Felt’s 2013 bicycle lineup was formally introduced this summer, but we wanted some weights and a few more pics.
The Nine FRD carbon fiber 29er hardtail (above) is their first bike under their new Felt Race Development program. It uses a 12k woven carbon outer layer with TeXtreme to increases toughness and save weight. It makes the frame just as strong and stiff a the 1000g standard Nine frame but lighter. This complete bike with Fox fork, XTR built and ENVE cockpit comes in at 18lb 10oz.
Available as a frameset only, and more things are in the works…hopefully the Edict Nine is high on the list. Check the actual frame weights below, plus actual weights for the rest of their new bikes…
This one had steel hardware, it ships with alloy hardware, so it’ll be a little lighter than the 1020g shown on the left. Just for fun, they wanted us to weigh it with only the alloy headset races and threaded inserts remaining, all other hardware removed. It came in at just 870g. This one’s an 18″ frame, as is the complete bike at the top.
How particular were they about saving weight on the FRD? Jeff Soucek, director of R&D, says they used a direct mount rear dérailleur because it saves about 10 grams over a standard set up when you factor in the lack of the B-knuckle.
The standard Nine frames also get their new cable guides, which bolt on. This actually adds just a few grams, but it’s a much more elegant looking solution than molded in curves that’d require unsightly zip ties.
A standard Nine 1 comes in at 22lb 13oz with a much less expensive cockpit and XT/XTR drivetrain. Tires aren’t to spec, they wanted something beefier for rolling over the rocks at Bootleg Canyon.
Moving into XC full suspension, the new Edict Nine 1 comes in at 26lb 4oz.
The long travel Compulsion tips the scales at 31lb 9oz.
It’s running a thru-axle on the alloy rear end. Depending on the spec level, the front triangle is either carbon fiber or alloy.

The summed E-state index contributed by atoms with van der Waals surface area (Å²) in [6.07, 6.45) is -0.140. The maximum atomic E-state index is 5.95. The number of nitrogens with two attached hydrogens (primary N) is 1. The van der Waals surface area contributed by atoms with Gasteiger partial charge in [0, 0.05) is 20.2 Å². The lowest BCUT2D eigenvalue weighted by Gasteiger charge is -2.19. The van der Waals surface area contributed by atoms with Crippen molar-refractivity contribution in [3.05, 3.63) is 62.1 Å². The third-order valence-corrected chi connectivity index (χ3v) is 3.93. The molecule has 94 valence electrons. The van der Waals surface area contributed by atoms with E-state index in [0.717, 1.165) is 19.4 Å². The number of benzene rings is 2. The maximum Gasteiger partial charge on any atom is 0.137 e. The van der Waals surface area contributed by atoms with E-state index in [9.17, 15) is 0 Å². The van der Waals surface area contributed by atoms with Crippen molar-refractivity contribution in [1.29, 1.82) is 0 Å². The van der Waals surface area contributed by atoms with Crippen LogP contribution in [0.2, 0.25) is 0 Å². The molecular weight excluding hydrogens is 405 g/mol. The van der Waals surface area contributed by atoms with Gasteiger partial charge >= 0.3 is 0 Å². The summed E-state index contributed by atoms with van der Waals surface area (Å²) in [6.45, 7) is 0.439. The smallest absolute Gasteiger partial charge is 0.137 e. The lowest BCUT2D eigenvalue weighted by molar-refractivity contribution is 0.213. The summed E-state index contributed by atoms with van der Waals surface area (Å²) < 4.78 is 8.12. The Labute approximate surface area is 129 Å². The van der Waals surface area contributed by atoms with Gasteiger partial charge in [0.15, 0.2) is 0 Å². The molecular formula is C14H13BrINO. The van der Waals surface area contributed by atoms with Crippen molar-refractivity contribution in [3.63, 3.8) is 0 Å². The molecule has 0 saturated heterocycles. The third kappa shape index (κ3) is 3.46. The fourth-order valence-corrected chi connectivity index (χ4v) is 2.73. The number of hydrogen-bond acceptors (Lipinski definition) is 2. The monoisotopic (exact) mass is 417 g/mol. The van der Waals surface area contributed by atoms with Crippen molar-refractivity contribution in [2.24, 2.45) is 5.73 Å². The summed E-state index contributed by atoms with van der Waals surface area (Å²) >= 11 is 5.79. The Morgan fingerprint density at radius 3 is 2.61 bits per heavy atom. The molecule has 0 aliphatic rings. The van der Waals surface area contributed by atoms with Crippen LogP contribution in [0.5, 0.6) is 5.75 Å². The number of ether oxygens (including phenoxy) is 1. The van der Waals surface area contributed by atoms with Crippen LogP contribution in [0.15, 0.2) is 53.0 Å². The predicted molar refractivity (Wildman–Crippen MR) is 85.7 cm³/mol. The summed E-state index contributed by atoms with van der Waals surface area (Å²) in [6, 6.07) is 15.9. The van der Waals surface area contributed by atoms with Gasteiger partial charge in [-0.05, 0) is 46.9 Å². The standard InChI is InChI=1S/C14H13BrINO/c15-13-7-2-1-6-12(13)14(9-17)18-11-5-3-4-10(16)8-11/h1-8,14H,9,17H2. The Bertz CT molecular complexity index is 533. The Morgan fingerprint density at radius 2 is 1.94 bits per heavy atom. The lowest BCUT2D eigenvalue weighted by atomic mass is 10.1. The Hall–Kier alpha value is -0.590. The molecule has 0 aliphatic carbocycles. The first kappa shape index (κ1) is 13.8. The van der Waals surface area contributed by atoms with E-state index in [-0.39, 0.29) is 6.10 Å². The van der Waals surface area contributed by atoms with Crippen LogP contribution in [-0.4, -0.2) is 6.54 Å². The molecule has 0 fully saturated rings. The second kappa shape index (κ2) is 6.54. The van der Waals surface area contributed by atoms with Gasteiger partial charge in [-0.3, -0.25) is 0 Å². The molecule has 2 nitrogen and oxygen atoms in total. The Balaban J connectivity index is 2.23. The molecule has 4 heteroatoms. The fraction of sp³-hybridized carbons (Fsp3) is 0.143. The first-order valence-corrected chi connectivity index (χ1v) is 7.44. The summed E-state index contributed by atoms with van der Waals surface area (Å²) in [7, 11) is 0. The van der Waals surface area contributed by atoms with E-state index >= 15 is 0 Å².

The shock mount on the rocker arm has two positions, changing travel from 150mm to 160mm. Counterintuitively, it does actually steepen the head angle a bit in the longer travel mode. If you’re running TALAS or other adjustable travel fork, you can overcome this.
ROAD & TRIATHLON
The redesigned Z Series is their performance endurance bike. In testing, there’s a full 3cm of wheelbase compliance built into the frame. The fork and frame are designed to move in the proper ways throughout all the tubes to provide a comfortable ride without giving up stage race-able performance. The Ultegra Di2 equipped model comes in at 17lb flat.
That includes a climber’s shifter pod mounted to the handlebar. Installation could be a bit cleaner than zip ties, but position is good.
The alloy Z bikes are redesigned, too, and look really good but lose some of the frame compliance. The Z85 shown here. Not shown, the ZW series is a women’s specific version of it.
The B Series also gets redesigned to bring the cost of their Tri bikes down without giving up too much of the aerodynamic advantages of the more integrated DA bikes. Frame is UCI legal, the TorHans water bottle is not.
They still make some of the coolest looking cruiser bikes, too. Despite pushing 50lbs for many models, we’ve been able to outsprint some friends on one.